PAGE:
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Statistics of drawdowns (loss from the last local maximum to the next local minimum) plays an important role in risk assessment of investment strategies. As they incorporate higher (> two) order correlations, they offer a better measure of real market risks than the variance or other cumulants of daily (or some other fixed time scale) of returns. Previous results have shown that the vast majority of drawdowns occurring on the major financial markets have a distribution which is wellrepresented by a stretched exponential, while the largest drawdowns are occurring with a significantly larger rate than predicted by the bulk of the distribution and should thus be characterized as outliers [1, 2]. In the present analysis, the definition of drawdowns is generalised to coarsegrained drawdowns or socalled ǫdrawdowns and a link between such ǫoutliers and preceding logperiodic power law bubbles previously identified [3] The characterization of stock market moves and especially large drops, i.e., large negative moves in the price, are of profound importance to risk management. A drawdown is defined as a persistent decrease in the price over consecutive days. A drawdown is thus the cumulative loss from the last maximum to the next minimum of the price, specifically the daily close in the analysis presented here. Since the definition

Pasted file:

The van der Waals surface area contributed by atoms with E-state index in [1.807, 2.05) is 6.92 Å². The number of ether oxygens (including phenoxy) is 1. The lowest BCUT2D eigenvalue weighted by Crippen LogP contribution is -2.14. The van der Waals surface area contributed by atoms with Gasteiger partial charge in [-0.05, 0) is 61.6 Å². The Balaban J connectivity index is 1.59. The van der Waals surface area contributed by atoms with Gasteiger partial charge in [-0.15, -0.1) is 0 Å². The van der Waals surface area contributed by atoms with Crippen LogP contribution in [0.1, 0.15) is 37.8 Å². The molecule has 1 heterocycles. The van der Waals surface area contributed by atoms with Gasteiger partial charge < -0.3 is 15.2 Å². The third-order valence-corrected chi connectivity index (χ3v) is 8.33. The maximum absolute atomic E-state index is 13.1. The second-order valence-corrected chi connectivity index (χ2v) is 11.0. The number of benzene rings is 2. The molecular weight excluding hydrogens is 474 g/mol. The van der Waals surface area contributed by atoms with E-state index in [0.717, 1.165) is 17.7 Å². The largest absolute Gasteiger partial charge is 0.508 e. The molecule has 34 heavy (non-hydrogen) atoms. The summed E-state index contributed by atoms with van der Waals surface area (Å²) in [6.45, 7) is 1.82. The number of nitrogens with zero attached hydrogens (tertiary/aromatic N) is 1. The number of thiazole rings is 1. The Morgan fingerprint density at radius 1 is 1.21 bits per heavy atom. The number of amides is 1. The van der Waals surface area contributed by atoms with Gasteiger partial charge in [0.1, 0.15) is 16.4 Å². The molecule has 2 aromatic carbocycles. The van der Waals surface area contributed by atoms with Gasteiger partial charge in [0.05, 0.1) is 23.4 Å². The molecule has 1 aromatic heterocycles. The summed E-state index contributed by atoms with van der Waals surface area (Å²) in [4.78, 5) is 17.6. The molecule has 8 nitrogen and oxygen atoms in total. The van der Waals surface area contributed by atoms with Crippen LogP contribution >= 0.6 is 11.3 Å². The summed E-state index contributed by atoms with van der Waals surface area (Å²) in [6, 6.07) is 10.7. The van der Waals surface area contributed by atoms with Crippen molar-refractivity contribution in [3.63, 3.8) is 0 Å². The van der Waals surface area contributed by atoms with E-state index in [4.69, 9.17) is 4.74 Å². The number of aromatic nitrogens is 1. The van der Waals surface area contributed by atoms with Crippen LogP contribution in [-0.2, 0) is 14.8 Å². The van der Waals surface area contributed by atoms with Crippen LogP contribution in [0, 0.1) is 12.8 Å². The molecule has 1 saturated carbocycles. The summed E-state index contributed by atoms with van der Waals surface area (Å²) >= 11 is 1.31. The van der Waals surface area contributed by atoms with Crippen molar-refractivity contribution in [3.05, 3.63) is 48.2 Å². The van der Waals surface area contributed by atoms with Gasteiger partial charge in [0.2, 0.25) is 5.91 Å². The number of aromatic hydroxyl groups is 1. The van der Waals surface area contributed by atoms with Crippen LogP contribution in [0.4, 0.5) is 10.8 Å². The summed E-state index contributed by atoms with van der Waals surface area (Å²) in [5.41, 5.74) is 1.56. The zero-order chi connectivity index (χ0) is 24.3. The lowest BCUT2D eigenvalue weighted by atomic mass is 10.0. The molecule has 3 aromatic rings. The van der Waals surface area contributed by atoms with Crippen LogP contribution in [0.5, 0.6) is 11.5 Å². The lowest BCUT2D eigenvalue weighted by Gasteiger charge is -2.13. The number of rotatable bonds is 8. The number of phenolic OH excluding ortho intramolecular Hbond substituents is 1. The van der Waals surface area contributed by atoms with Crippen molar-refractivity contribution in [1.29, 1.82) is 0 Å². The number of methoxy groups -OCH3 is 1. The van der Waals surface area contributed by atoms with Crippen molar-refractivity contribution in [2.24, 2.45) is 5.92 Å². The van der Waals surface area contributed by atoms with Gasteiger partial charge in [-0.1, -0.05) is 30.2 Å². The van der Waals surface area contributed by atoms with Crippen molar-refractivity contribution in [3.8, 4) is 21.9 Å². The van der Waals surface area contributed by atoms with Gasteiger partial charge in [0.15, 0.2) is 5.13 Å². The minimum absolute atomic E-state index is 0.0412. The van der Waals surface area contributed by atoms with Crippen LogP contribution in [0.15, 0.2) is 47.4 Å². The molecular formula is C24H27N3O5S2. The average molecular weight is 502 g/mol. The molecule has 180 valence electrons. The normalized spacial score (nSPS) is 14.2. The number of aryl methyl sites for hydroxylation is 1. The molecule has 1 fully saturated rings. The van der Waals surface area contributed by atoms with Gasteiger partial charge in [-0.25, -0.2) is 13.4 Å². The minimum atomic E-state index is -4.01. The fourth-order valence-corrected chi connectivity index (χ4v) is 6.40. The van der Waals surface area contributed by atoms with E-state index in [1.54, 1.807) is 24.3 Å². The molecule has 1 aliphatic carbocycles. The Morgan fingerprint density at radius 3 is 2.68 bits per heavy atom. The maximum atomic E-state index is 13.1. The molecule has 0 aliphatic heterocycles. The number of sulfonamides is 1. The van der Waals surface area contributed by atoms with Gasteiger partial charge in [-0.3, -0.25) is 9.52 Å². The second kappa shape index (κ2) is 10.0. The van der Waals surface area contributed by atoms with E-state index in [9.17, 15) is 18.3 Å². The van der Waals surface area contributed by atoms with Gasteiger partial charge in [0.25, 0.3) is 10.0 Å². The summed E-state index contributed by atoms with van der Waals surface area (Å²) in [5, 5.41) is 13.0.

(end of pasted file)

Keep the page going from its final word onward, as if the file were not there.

Evidence of Intermittent Cascades from Discrete Hierarchical Dissipation
 in Turbulence, Physica D 165
, 2002
"... We present the results of a search of logperiodic corrections to scaling in the moments of the energy dissipation rate in experiments at high Reynolds number ( ≈ 2500) of threedimensional fully developed turbulence. A simple dynamical representation of the RichardsonKolmogorov cartoon of a cascade ..."
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Cited by 16 (6 self)